Modern Compiling and Linking strategies

Ideas, problems or suggestions regarding the WRF software.

Modern Compiling and Linking strategies

Postby arango » Wed Dec 05, 2018 6:41 pm

I was quite surprised that WRF being a modern state-of-the-art atmospheric model has such an archaic configuration and compiling strategy and procedures. Nowadays, gmake provides such powerful tools to do compact managing. I highly recommend Robert Mecklenburg's book Managing Projects with GNU Make: The Power of GNU Make for Building Anything.

The annoying part is that the object, modules, c-preprocessing, and libraries files are hardwired to be located at the source directory $(WRF_SRC_ROOT_DIR)/external. The same applies to the location of the executables. Optimally, these files should be located at the user specified project directory that it is different than the WRF root directory. It is always wise to separate source code from projects. For example, If one has ten different WRF projects, we will need ten copies of the source code if one wants to preserve all the files used during compilation for later reference or for debugging with tools like the TotalView parallel debugger. We cannot copy the files to the desired directory because the full path is registered in the object files and debugging will fail. It is a good idea to have the source code centralized than manage ten copies if the user wants to have version control via svn or git.

We have done this with ROMS. We need just a single, and powerful makefile and every source code directory will need a make configuration file with simple rules. For example, we can have:

Code: Select all
local_sub  := WRF/phys

local_lib  := libwrfphys.a
local_src  := $(wildcard $(local_sub)/*.F)

$(eval $(call make-library,$(local_lib),$(local_src)))

$(eval $(compile-rules))

That is, a library is created for each WRF source directory. Similarly, we can add c-routines to the wildcard function. It is compact and elegant.

Also, we have individual make configuration files containing all the flags and rules for particular computer architecture and compiler. For example, one can have for IFORT compiler on Darwin located in the $(COMPILERS) directory. The configuration file is generated automatically and included into the makefile:

Code: Select all
OS := $(shell uname -s | sed 's/[\/ ]/-/g')

ifneq ($(MAKECMDGOALS),clean)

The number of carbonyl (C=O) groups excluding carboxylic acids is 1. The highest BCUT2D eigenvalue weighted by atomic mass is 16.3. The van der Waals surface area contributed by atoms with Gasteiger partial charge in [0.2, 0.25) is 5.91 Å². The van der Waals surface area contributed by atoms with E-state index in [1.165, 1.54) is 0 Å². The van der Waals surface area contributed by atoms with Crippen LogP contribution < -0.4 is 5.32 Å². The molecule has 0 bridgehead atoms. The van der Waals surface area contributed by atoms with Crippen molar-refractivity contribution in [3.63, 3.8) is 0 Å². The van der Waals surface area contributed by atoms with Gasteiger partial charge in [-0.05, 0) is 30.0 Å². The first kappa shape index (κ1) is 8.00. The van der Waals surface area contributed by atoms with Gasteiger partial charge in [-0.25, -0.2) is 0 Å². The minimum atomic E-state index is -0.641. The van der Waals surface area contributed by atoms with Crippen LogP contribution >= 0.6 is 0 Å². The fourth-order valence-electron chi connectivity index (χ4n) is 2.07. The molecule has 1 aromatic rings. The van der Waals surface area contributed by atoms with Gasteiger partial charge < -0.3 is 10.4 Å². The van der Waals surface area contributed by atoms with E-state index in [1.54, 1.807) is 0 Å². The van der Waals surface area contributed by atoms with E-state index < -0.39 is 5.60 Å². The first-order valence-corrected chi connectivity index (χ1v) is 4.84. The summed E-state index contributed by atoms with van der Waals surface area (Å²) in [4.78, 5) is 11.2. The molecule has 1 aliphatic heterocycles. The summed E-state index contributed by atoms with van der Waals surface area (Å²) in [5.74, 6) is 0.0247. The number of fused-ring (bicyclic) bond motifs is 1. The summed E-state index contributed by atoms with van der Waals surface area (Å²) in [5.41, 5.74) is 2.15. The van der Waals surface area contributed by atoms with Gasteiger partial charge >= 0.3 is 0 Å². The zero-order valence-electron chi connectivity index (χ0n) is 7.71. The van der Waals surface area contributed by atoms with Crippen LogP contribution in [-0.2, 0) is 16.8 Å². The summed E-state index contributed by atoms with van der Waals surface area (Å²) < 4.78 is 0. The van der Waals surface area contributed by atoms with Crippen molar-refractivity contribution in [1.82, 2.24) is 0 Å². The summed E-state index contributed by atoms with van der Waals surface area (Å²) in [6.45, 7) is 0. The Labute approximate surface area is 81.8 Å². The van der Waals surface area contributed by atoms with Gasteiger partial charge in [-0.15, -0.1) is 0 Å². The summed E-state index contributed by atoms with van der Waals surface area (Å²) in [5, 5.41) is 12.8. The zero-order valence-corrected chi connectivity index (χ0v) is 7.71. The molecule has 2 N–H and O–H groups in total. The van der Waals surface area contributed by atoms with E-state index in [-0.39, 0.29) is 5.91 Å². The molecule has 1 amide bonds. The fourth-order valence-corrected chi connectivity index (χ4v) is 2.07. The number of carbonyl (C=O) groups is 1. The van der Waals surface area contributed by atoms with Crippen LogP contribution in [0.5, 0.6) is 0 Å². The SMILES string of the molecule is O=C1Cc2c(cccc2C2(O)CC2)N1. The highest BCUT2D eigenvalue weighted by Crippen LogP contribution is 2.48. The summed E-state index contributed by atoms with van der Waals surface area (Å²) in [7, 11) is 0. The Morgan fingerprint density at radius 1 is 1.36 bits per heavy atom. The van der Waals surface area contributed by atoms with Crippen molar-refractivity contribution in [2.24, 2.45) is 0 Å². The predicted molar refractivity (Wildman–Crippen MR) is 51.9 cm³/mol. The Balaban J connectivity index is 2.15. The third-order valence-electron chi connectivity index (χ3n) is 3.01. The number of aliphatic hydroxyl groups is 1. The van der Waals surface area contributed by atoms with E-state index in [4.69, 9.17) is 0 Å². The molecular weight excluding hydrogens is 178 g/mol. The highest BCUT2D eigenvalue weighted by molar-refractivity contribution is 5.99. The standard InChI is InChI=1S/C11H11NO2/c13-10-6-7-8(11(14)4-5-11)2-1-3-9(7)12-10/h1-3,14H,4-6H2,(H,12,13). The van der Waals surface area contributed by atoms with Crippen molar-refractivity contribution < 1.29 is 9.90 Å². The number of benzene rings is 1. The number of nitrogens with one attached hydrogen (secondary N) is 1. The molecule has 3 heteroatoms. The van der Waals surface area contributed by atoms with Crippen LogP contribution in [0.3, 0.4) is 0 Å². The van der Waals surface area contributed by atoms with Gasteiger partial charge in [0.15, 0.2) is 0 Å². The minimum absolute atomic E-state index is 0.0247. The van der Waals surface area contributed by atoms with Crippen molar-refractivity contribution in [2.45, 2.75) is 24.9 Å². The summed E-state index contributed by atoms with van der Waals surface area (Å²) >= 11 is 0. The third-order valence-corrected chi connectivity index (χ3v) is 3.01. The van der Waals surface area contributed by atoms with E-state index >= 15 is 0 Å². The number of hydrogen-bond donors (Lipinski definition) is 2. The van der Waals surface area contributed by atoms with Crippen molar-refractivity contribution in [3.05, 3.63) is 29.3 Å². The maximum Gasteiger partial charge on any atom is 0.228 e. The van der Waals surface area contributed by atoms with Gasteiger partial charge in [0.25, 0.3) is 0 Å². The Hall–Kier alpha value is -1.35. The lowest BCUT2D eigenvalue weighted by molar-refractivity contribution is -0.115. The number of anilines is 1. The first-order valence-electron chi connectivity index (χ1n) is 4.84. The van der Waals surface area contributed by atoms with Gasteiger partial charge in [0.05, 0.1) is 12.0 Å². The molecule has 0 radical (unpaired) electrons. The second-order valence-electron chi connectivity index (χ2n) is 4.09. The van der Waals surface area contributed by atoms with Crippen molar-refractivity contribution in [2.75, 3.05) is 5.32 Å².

include $(COMPILERS)/$(OS)-$(strip $(FORT)).mk

The tricky part is adding the compiling/linking destination directory, $(SCRATCH_DIR), to the makefile:

Code: Select all
#  Make functions for putting the temporary files in $(SCRATCH_DIR)
#  DO NOT modify this section; spaces and blank lines are needed.

# $(call source-dir-to-binary-dir, directory-list)
source-dir-to-binary-dir = $(addprefix $(SCRATCH_DIR)/, $(notdir $1))

# $(call source-to-object, source-file-list)
source-to-object = $(call source-dir-to-binary-dir,   \
                   $(subst .F,.o,$1))

# $(call make-library, library-name, source-file-list)
define make-library
   libraries += $(SCRATCH_DIR)/$1
   sources   += $2

   $(SCRATCH_DIR)/$1: $(call source-dir-to-binary-dir,    \
                      $(subst .F,.o,$2))
        $(AR) $(ARFLAGS) $$@ $$^
        $(RANLIB) $$@

# $(call f90-source, source-file-list)
f90-source = $(call source-dir-to-binary-dir,     \
                   $(subst .F,.f90,$1))

# $(compile-rules)
define compile-rules
  $(foreach f, $(local_src),       \
    $(call one-compile-rule,$(call source-to-object,$f), \
    $(call f90-source,$f),$f))

# $(call one-compile-rule, binary-file, f90-file, source-files)
define one-compile-rule
  $1: $2 $3
        cd $$(SCRATCH_DIR); $$(FC) -c $$(FFLAGS) $(notdir $2)

  $2: $3
        $$(CPP) $$(CPPFLAGS) $$(MY_CPP_FLAGS) $$< > $$@
        $$(CLEAN) $$@


Let me know if you are interested and I can give you examples of what we do in ROMS.

Cheers, Hernan
Posts: 4
Joined: Wed Dec 05, 2018 5:13 pm

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